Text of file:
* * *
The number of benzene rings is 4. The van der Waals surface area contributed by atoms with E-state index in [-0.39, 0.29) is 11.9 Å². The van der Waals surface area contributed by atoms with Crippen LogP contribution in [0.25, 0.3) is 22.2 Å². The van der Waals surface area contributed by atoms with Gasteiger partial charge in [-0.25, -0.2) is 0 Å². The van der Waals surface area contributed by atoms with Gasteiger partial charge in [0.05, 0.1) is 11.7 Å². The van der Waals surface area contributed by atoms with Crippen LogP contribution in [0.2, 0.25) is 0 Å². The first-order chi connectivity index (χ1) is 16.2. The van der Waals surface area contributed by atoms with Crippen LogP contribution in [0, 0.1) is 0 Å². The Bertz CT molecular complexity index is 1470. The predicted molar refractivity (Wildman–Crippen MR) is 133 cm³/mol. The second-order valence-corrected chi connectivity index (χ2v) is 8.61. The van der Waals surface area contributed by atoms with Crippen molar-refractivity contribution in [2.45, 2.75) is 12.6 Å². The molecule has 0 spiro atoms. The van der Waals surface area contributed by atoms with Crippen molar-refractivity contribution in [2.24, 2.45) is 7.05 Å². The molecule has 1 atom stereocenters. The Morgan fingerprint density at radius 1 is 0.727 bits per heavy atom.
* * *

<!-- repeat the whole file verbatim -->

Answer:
The number of benzene rings is 4. The van der Waals surface area contributed by atoms with E-state index in [-0.39, 0.29) is 11.9 Å². The van der Waals surface area contributed by atoms with Crippen LogP contribution in [0.25, 0.3) is 22.2 Å². The van der Waals surface area contributed by atoms with Gasteiger partial charge in [-0.25, -0.2) is 0 Å². The van der Waals surface area contributed by atoms with Gasteiger partial charge in [0.05, 0.1) is 11.7 Å². The van der Waals surface area contributed by atoms with Crippen LogP contribution in [0.2, 0.25) is 0 Å². The first-order chi connectivity index (χ1) is 16.2. The van der Waals surface area contributed by atoms with Crippen LogP contribution in [0, 0.1) is 0 Å². The Bertz CT molecular complexity index is 1470. The predicted molar refractivity (Wildman–Crippen MR) is 133 cm³/mol. The second-order valence-corrected chi connectivity index (χ2v) is 8.61. The van der Waals surface area contributed by atoms with Crippen molar-refractivity contribution in [2.45, 2.75) is 12.6 Å². The molecule has 0 spiro atoms. The van der Waals surface area contributed by atoms with Crippen molar-refractivity contribution in [2.24, 2.45) is 7.05 Å². The molecule has 1 atom stereocenters. The Morgan fingerprint density at radius 1 is 0.727 bits per heavy atom.